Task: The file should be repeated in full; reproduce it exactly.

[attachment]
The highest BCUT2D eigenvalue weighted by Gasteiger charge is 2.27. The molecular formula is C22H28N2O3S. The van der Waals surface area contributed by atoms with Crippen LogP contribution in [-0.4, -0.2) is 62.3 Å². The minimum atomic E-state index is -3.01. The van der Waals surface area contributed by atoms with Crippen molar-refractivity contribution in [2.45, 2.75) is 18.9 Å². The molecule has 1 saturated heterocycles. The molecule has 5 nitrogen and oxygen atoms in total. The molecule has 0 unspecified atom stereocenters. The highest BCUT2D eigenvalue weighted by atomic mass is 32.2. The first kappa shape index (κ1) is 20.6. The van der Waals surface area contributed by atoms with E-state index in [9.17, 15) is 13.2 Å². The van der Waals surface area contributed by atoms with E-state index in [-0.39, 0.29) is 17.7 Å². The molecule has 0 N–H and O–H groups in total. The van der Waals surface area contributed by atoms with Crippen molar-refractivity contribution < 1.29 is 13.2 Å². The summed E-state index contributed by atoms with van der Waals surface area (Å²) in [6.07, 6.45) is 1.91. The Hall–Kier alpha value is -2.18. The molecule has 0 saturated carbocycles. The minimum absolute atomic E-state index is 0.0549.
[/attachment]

The highest BCUT2D eigenvalue weighted by Gasteiger charge is 2.27. The molecular formula is C22H28N2O3S. The van der Waals surface area contributed by atoms with Crippen LogP contribution in [-0.4, -0.2) is 62.3 Å². The minimum atomic E-state index is -3.01. The van der Waals surface area contributed by atoms with Crippen molar-refractivity contribution in [2.45, 2.75) is 18.9 Å². The molecule has 1 saturated heterocycles. The molecule has 5 nitrogen and oxygen atoms in total. The molecule has 0 unspecified atom stereocenters. The highest BCUT2D eigenvalue weighted by atomic mass is 32.2. The first kappa shape index (κ1) is 20.6. The van der Waals surface area contributed by atoms with E-state index in [9.17, 15) is 13.2 Å². The van der Waals surface area contributed by atoms with E-state index in [-0.39, 0.29) is 17.7 Å². The molecule has 0 N–H and O–H groups in total. The van der Waals surface area contributed by atoms with Crippen molar-refractivity contribution < 1.29 is 13.2 Å². The summed E-state index contributed by atoms with van der Waals surface area (Å²) in [6.07, 6.45) is 1.91. The Hall–Kier alpha value is -2.18. The molecule has 0 saturated carbocycles. The minimum absolute atomic E-state index is 0.0549.